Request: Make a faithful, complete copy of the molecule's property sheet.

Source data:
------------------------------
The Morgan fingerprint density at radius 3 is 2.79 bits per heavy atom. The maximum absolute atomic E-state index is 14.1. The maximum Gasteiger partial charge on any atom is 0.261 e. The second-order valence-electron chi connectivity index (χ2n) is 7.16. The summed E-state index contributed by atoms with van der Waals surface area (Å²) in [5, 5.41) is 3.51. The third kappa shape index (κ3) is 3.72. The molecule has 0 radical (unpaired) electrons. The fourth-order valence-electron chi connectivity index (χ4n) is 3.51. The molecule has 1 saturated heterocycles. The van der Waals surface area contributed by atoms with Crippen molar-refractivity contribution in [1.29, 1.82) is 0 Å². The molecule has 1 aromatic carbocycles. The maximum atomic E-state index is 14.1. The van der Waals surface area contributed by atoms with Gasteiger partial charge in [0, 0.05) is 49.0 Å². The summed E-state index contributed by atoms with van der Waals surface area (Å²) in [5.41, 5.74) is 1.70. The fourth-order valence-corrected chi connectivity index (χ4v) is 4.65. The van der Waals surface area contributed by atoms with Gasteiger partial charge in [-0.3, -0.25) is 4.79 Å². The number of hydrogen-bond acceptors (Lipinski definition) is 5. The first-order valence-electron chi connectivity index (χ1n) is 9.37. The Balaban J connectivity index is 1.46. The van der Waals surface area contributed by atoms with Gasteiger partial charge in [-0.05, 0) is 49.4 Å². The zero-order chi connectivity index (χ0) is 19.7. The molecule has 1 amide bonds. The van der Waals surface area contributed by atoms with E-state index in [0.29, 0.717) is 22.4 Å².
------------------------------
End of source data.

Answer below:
The Morgan fingerprint density at radius 3 is 2.79 bits per heavy atom. The maximum absolute atomic E-state index is 14.1. The maximum Gasteiger partial charge on any atom is 0.261 e. The second-order valence-electron chi connectivity index (χ2n) is 7.16. The summed E-state index contributed by atoms with van der Waals surface area (Å²) in [5, 5.41) is 3.51. The third kappa shape index (κ3) is 3.72. The molecule has 0 radical (unpaired) electrons. The fourth-order valence-electron chi connectivity index (χ4n) is 3.51. The molecule has 1 saturated heterocycles. The van der Waals surface area contributed by atoms with Crippen molar-refractivity contribution in [1.29, 1.82) is 0 Å². The molecule has 1 aromatic carbocycles. The maximum atomic E-state index is 14.1. The van der Waals surface area contributed by atoms with Gasteiger partial charge in [0, 0.05) is 49.0 Å². The summed E-state index contributed by atoms with van der Waals surface area (Å²) in [5.41, 5.74) is 1.70. The fourth-order valence-corrected chi connectivity index (χ4v) is 4.65. The van der Waals surface area contributed by atoms with Gasteiger partial charge in [-0.3, -0.25) is 4.79 Å². The number of hydrogen-bond acceptors (Lipinski definition) is 5. The first-order valence-electron chi connectivity index (χ1n) is 9.37. The Balaban J connectivity index is 1.46. The van der Waals surface area contributed by atoms with Gasteiger partial charge in [-0.05, 0) is 49.4 Å². The zero-order chi connectivity index (χ0) is 19.7. The molecule has 1 amide bonds. The van der Waals surface area contributed by atoms with E-state index in [0.29, 0.717) is 22.4 Å².